Greece is an amazing destination for your wedding. You are practically guaranteed sunshine, gorgeous scenery and it’s easy to get to from almost anywhere in the world. All of Greek life is jam-packed with tradition and ritual, and none more so than a Greek wedding ceremony. Take stamping on your husband’s foot to establish dominance in the marriage for example. No, really, it’s a thing! But my hands down favourite has to be the wedding crowns.
It’s nice to embrace some of the traditions of the country where you are holding your destination wedding, and if you have chosen Greece there are many ways in which the crowns can be incorporated into your ceremony. They are also visually beautiful and a great way to include significant people in the ceremony.
What exactly are the wedding crowns?
Wedding crowns date back to ancient Greece when they were made from either olive branches or vines, both of which are pliable and strong enough to twist into a circle and fragrant lemon blossoms would be woven in between. They would be worn by all the guests at the wedding (also fun!) and the couple would wear them for a whole week after the wedding too. This, of course, necessitated a second ceremony for the removal of the crowns. Any excuse for a party, I say.
Nowadays the wedding crowns, or ‘Stefania’ as they are called in Greek, are two wire circles, which are placed onto the couples’ heads during the ceremony and are joined by a long ribbon which sits at the back of the head. They may be silver or decorated with pearls or ribbon. The Greek Orthodox church kept the tradition and it’s an integral part of the religious ceremony.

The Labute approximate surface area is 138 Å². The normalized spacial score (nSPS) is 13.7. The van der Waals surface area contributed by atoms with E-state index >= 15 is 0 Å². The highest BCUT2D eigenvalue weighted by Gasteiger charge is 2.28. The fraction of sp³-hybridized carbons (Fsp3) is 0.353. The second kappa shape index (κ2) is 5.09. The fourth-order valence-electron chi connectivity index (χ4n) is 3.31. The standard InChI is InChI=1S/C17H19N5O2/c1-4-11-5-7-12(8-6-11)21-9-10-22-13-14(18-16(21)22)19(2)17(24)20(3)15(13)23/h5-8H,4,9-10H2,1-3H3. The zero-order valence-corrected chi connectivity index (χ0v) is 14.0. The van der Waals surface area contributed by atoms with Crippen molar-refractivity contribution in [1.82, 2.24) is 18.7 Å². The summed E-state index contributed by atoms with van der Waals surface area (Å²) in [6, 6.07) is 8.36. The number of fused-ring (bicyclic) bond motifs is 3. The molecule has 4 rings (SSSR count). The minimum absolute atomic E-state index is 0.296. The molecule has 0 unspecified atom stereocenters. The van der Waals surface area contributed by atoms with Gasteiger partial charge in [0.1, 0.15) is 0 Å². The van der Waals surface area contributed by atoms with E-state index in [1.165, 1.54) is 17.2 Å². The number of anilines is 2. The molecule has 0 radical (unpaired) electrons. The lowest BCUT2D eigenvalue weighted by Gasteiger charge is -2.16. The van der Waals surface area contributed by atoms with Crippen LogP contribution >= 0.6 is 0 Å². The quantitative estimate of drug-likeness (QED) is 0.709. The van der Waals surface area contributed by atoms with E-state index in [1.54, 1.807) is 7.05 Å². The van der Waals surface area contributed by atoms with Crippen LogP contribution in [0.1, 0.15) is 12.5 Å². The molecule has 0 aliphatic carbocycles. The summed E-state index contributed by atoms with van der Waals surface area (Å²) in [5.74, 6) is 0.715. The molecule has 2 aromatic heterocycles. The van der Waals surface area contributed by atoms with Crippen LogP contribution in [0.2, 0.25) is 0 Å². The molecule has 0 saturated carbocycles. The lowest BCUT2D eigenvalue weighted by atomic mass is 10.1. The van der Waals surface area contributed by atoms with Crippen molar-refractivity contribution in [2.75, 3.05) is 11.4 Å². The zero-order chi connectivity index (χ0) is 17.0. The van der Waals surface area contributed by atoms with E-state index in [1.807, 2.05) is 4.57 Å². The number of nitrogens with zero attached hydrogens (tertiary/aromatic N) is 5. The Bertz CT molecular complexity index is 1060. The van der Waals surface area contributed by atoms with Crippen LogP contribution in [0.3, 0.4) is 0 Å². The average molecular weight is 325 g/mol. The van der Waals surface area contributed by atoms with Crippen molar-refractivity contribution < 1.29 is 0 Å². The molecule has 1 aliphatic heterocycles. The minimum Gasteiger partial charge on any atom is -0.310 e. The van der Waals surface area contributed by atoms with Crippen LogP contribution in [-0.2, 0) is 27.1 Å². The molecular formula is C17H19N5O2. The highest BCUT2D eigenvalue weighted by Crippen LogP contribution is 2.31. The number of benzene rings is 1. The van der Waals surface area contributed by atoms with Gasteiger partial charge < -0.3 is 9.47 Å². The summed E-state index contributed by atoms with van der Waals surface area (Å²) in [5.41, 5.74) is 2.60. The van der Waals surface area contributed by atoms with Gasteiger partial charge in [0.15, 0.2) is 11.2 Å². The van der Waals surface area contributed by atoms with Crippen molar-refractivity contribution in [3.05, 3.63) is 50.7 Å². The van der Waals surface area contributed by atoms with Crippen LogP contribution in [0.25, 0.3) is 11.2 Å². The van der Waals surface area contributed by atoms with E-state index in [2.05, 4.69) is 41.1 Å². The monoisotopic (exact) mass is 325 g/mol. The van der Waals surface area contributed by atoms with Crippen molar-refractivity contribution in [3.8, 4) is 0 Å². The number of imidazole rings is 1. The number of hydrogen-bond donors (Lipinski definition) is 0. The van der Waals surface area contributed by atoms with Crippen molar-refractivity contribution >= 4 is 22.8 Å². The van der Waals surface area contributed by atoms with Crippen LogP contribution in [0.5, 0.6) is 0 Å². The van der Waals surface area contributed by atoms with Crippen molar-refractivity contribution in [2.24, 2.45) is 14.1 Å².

What is their significance?
From their origins in ancient Greece they crown the couple as King and Queen of their home, which they must rule with wisdom, justice, and integrity. The natural materials they were made from were dedicated to Aphrodite, the goddess of love.
Within the Greek Orthodox wedding ceremony no words are spoken by the couple and it’s the moment when the crowns are placed on their heads that they are married. The crowns are exchanged three times over the couples’ heads by their best man and/or woman to invoke the holy trinity, but also to signify that the couples worth lies within the other and they now complement each other.
So their incorporation into the ceremony signifies the betrothal and the single ribbon joining them symbolises their unity.
How can I include wedding crowns into my Greek destination wedding ceremony?
There are many ways in which you could include the beautiful symbolism of the wedding crowns into your ceremony. This may depend on how many people you want to be involved. For example, I once included four people by giving two of them a crown each, which they placed on the couples head, then the third person attached the end of the ribbon onto the brides crown and the fourth took the free end of the ribbon and joined it to the grooms crown. It was a moving moment, especially for the people chosen as they really had an active role in literally tying the couple together! This takes some modifying of the crowns as they are made with the ribbon attached, but well worth the effort.
You can also keep it simple with just your best man and maid of honour stepping forward with a crown each to place on your heads simultaneously, like a double coronation! Or you can keep in the exchange above your heads to symbolise your interchangeable roles and equality (I like that one best). You could even go the whole hog and include all three styles and throw in a hand fasting with the ribbon before you start on the crowns – I changed my mind, I like THAT one best!
Where can I get them from?
You can buy them in Greece of course and they are widely available online. Or you could even make your own! Pinterest has boards dedicated to this and Etsy has many crafty folk who will make them for you. If you buy traditional Greek crowns they start at around £200.
Then you just need a fabulous Celebrant to adapt this beautiful tradition to your own needs and style and there you have a unique, personalised ceremony with the perfect Greek twist!
Photographer Credit: Jenny Appleton Photography
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